FWC biologists reunite lost panther kitten with mother in Naples

Writer: Joey Pellegrino
Published: Updated:
florida panther
A lost panther kitten being reunited with her mother by FWC biologists in Naples. Credit: Florida Fish and Wildlife Conservation Commission

The Florida Fish and Wildlife Conservation Commission was able to reunite a lost panther kitten with its mother in Naples after a three-day effort in March.

According to an FWC Facebook post, FWC staff learned of a female panther kitten, around four months old, in Collier County that had been separated from its mother. Biologists searched the area for signs of the mother while the kitten was taken to Naples Zoo at Caribbean Gardens for a health assessment. Initially, there was no sign of an adult female panther, so FWC and U.S. Fish and Wildlife Service biologists used towels with the kitten’s scent to mark nearby trails in hope of attracting her to the area to reunite her with her offspring.

That evening, the kitten was placed in a cage in front of a livestream camera while biologists waited nearby, prepared to open the cage should the female panther approach the kitten. She didn’t show up. Uncertain if the mother was alive or in the area, the kitten was transported to White Oak Conservation in Yulee for rehab care. The next night, trail camera footage showed a panther walking by the kitten release site and tracks confirmed it was an adult female, so the kitten was transported back to Naples.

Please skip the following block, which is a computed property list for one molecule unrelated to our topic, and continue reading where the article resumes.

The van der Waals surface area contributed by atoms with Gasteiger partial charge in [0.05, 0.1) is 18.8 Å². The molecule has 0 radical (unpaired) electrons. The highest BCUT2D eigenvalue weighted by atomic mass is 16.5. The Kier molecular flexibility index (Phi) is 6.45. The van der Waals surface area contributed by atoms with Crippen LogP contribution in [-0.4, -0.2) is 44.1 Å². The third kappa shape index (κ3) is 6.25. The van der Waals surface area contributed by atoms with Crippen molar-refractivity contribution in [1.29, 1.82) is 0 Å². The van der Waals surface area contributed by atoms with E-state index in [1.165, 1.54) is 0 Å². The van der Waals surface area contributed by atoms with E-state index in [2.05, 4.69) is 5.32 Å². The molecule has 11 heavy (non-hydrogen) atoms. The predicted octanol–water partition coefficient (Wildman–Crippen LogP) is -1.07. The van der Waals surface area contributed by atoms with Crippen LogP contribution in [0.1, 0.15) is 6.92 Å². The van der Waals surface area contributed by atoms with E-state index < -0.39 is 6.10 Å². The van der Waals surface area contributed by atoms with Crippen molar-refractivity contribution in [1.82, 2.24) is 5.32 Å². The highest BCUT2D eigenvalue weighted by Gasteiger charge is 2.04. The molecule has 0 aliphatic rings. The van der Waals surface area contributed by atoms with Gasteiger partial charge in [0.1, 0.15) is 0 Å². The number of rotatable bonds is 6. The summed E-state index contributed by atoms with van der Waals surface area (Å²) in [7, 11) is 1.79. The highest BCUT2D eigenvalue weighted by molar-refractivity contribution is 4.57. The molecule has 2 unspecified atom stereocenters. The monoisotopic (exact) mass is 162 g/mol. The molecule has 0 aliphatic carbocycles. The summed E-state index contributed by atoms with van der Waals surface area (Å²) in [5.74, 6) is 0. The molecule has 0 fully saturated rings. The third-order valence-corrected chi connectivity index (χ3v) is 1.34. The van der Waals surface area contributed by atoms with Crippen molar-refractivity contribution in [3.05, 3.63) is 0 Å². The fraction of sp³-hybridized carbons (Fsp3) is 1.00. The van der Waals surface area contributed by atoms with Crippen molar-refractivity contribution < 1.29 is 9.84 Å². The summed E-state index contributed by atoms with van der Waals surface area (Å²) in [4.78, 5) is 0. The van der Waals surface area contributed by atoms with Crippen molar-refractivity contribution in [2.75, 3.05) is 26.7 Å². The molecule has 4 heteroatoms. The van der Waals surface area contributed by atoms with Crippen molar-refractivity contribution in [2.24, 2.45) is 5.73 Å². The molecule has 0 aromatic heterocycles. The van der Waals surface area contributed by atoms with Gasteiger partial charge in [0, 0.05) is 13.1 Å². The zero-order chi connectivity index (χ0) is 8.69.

Biologists again placed the kitten in a cage where the female had been seen and monitored via livestream camera, but the mother did not return that night. Naples Zoo cared for the kitten during the day and plans were made for a third attempt to reunite the pair. That evening, a female panther approached and immediately showed maternal behavior toward the kitten.

FWC panther biologists released the kitten from the cage, reuniting mother and daughter. The kitten was fitted with a small, temporary, expanding radio collar so biologists could verify that the adult female continued to care for the kitten, now identified as FP264. Telemetry data indicates that FP264 is alive and well, being cared for by her mother.

Added proof came in recently, as trail camera footage captured the pair together one month after reuniting. The kitten’s collar will soon drop off, after which time biologists hope to continue monitoring the pair with trail cameras.

A female panther and her kitten seen one month after being reunited in Naples by FWC biologists. Credit: FWC

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